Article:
A good mentor knows how far to push you, and if you question it, it’s a GOOD thing. You may want to fight it. You’re going to try to convince them, yourself, or both otherwise, and you’re going to complain. You actually should feel a little overwhelmed, and that’s the point. If your mentor doesn’t constantly make you comfortably uncomfortable, you need to find a different mentor. This feeling is what helps you GROW.


A great mentor challenges you to think BIGGER and BETTER. You need someone who always pushes you to think beyond the obvious and take it further, and to really innovate. Becoming successful is not just in the immediate need, but also anticipating the future. It’s big-picture thinking like this that get you further than your current situation, and you need someone there to challenge your doubts, fears, and apprehensions.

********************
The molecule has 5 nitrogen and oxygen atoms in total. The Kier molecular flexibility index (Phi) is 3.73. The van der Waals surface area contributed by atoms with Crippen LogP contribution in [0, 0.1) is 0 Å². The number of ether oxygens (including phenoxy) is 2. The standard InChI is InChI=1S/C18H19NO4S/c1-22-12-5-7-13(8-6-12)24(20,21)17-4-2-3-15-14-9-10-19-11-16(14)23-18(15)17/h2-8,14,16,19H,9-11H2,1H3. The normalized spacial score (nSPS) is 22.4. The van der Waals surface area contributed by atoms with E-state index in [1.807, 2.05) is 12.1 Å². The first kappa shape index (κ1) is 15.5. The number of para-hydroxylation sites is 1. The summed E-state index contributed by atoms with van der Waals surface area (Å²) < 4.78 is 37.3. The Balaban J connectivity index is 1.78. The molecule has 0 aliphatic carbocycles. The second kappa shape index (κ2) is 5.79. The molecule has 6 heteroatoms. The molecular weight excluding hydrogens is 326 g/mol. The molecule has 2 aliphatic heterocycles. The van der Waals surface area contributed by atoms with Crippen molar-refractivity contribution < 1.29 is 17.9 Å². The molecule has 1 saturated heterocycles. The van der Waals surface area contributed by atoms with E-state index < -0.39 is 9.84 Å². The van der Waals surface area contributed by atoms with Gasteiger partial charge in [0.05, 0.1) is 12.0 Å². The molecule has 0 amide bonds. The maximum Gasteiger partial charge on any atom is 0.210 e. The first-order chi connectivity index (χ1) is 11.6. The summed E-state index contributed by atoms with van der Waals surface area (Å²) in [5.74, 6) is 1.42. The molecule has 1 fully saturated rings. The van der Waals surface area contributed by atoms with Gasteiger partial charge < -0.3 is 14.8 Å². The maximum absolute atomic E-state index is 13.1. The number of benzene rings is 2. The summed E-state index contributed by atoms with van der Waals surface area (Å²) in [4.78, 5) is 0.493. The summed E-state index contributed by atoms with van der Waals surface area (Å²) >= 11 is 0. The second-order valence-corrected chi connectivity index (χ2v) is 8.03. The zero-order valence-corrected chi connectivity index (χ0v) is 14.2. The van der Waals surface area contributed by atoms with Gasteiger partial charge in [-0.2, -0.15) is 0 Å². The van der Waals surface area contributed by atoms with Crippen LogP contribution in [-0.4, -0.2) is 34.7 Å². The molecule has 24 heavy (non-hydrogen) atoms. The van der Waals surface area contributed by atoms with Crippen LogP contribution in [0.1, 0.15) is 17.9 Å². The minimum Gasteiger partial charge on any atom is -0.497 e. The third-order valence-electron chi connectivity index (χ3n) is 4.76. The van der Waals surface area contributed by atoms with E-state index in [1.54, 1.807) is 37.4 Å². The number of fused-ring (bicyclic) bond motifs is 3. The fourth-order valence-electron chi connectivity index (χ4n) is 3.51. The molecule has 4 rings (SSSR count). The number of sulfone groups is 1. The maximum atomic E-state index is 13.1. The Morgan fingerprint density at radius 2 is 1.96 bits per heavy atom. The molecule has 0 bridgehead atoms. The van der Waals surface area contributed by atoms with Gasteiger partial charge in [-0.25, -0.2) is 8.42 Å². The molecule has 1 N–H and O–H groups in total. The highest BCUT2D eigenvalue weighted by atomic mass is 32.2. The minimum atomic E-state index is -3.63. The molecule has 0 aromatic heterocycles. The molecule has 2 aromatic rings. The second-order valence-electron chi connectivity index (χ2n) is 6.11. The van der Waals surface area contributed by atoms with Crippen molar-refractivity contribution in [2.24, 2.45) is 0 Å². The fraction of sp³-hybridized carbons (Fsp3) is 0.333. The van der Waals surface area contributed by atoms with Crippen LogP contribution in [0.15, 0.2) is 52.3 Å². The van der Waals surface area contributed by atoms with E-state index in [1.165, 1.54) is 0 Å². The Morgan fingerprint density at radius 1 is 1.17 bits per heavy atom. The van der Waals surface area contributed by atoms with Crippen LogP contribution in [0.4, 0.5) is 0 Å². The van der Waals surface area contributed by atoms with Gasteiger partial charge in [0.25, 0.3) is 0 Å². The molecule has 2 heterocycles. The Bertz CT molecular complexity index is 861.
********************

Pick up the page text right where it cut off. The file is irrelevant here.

You need someone who’s going to give you guidance to help you make the best possible decision on your own. NOT someone who blatantly tells you what to do – that’s a boss. YOU want to learn how to be the boss, and it’s a disservice to you if you’re being told exactly what to do. You need someone who’s going to encourage thought and growth so that you can come to the right conclusion or solution on your own. A great guide not only helps with that, but this process helps with CONFIDENCE! And who doesn’t need that?!

At the end of the day, your mentor should be your biggest cheerleader and your toughest critic, and having one can make SUCH the difference in whatever you need guidance in.